The study of the plant compounds called “phytochemicals” is at the core of phytonutrient research.  Sulforaphane is a phytochemical present in cruciferous vegetables — especially broccoli, and even more especially, broccoli sprouts.  Dr. Fahey has conducted extensive research on this highly reactive (and highly promising) compound.

Glucoraphanin is the water-soluble precursor of sulforaphane found in broccoli sprouts.  This precursor is converted into sulforaphane by an endogenous enzyme called myrosinase, which is produced by microbes contained in the broccoli itself.  When we eat broccoli sprouts, chewing the sprouts causes their cells to rupture and for the hydrolysis (breakdown by water) of glucoraphanin to occur.  Myrosinase is released and glucoraphanin is synthesized into sulforaphane.

Why Sulforaphane?

Sulforaphane is of medical interest because of the cytoprotective (“cell-protecting”) functions that it encourages.  As of now, it is among the most potent naturally-occurring inducers of cytoprotective enzymes known to science.  A great deal of research is aimed at learning the mechanisms by which seems able to protect the body against chronic disease.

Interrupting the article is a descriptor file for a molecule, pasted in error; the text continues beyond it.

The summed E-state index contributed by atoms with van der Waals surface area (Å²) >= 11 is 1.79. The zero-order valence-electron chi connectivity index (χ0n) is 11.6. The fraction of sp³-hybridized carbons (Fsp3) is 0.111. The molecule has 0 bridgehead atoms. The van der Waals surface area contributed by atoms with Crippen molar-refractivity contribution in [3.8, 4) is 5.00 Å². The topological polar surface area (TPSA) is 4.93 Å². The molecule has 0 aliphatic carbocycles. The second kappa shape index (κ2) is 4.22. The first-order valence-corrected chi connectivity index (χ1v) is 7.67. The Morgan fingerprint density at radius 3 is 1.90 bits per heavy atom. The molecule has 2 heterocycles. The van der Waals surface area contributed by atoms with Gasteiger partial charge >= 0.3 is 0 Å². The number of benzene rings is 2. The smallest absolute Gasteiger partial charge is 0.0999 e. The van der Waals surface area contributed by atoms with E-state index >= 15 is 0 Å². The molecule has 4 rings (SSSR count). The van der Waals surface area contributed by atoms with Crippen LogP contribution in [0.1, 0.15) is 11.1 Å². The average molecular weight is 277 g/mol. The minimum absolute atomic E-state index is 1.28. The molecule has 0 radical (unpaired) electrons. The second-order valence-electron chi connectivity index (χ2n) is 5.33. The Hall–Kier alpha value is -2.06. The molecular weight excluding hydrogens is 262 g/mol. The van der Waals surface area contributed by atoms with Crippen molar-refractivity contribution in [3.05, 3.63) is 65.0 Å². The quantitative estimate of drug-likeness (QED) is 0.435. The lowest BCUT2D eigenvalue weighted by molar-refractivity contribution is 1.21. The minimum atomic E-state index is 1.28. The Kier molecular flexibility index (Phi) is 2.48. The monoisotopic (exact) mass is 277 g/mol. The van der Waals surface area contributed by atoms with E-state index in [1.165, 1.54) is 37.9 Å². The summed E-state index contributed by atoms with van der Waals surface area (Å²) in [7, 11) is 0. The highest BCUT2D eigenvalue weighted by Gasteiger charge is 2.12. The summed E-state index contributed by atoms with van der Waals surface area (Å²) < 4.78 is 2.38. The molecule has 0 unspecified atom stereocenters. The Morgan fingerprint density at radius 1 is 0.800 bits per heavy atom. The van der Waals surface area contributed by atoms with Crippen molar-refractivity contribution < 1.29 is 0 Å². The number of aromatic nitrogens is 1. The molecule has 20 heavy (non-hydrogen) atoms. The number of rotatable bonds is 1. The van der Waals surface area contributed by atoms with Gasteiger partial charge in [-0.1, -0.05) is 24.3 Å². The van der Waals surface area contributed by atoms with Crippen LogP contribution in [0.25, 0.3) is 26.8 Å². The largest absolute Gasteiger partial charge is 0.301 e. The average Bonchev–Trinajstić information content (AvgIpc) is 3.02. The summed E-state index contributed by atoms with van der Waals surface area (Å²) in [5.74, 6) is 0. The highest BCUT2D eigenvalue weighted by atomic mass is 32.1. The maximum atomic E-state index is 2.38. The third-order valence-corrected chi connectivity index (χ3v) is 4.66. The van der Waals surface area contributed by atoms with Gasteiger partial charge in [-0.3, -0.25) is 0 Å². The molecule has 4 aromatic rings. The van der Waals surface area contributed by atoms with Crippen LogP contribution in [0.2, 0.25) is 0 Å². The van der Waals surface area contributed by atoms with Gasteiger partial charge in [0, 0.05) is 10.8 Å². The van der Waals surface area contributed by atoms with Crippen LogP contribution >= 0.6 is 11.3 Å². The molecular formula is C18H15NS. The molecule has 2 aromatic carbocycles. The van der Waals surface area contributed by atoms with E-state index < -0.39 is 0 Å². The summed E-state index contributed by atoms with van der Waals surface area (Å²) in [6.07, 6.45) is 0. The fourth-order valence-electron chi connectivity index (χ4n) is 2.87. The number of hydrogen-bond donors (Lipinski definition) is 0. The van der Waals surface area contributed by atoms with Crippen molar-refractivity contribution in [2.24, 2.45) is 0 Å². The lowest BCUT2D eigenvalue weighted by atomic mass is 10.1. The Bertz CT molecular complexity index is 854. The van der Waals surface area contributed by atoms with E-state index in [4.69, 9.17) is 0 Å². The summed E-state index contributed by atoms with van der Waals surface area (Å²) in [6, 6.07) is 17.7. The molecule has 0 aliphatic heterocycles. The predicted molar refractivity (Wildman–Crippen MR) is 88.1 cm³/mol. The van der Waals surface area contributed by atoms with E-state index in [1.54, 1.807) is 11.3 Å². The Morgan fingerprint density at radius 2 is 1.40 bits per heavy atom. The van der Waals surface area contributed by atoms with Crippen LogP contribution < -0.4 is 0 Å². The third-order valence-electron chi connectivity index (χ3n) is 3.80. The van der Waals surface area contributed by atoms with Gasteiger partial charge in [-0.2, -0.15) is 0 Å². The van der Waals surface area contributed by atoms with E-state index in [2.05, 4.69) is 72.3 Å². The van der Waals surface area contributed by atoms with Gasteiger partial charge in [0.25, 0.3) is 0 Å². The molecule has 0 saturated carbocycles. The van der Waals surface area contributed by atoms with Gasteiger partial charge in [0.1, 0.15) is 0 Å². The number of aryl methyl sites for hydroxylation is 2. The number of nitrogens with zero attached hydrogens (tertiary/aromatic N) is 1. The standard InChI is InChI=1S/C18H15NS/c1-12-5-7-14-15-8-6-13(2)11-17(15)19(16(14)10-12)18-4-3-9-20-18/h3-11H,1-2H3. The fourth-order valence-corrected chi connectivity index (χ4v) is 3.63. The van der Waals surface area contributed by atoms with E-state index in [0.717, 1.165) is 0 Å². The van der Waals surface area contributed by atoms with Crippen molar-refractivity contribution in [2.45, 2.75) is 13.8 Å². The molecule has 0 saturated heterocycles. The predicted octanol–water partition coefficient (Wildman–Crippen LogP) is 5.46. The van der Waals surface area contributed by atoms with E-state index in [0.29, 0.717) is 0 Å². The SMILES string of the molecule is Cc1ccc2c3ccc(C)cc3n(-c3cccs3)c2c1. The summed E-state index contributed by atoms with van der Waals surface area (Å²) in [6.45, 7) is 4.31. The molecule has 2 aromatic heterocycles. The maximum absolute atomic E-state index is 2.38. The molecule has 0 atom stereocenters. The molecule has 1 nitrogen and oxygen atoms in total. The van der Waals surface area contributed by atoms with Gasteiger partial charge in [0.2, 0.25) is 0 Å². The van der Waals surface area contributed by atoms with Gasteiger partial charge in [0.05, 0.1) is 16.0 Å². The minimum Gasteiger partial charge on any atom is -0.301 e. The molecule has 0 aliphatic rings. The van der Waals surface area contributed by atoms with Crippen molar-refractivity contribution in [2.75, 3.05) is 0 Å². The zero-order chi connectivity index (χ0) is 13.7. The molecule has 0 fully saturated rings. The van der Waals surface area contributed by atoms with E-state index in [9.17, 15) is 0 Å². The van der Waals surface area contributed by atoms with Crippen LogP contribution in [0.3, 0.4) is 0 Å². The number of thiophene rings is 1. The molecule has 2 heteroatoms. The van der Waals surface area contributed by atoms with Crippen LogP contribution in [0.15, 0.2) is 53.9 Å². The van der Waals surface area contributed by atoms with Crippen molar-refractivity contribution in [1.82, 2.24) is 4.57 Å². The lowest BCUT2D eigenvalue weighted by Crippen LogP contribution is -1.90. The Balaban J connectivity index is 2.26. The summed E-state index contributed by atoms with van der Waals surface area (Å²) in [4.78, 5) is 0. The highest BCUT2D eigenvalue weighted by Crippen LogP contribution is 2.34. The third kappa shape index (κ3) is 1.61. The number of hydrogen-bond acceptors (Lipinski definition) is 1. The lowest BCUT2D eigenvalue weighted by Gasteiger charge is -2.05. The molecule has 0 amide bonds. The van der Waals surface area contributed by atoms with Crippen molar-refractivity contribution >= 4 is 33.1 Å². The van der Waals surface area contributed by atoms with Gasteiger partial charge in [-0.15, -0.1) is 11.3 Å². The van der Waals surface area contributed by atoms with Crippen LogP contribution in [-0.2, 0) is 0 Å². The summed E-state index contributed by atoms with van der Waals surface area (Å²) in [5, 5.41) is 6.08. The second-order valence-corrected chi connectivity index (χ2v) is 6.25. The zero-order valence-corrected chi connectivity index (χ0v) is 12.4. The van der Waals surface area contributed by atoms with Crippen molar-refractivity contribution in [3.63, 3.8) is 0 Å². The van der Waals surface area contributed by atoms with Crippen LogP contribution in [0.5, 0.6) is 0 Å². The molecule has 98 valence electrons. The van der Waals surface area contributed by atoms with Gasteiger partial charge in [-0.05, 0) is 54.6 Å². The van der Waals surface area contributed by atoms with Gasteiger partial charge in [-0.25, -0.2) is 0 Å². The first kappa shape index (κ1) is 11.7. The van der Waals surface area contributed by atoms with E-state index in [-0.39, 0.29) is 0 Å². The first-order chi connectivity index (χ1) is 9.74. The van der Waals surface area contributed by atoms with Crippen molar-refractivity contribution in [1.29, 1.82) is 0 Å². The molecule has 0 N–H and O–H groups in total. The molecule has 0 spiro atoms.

While Sulforaphane offers tantalizing hints that it may be not just “healthy,” but an actual therapeutic tool, its status as a naturally-occurring compound is something of a double-edged sword.  The astronomical cost of running human trials to validate its therapeutic usefulness against specific diseases is a major disincentive for an un-patentable compound, existing in the public domain as the extract of a common plant.

In Episode 190, Dr. Fahey walks us through not just the biochemical promise, but the bureaucratic brambles of how we can best make use of broccoli’s “secret ingredient.”

Further Reading:

Show Notes
  • 00:00:32

    Episode Introduction: Sulforaphane with Dr. Jed Fahey

  • 00:01:20

    This Week in Neuroscience: Chewing Is Good For The Brain

  • 00:03:27

    Smart Drug Smarts News + Updates

  • 00:05:21

    Dr. Jed Fahey + Broccoli + Sulforaphane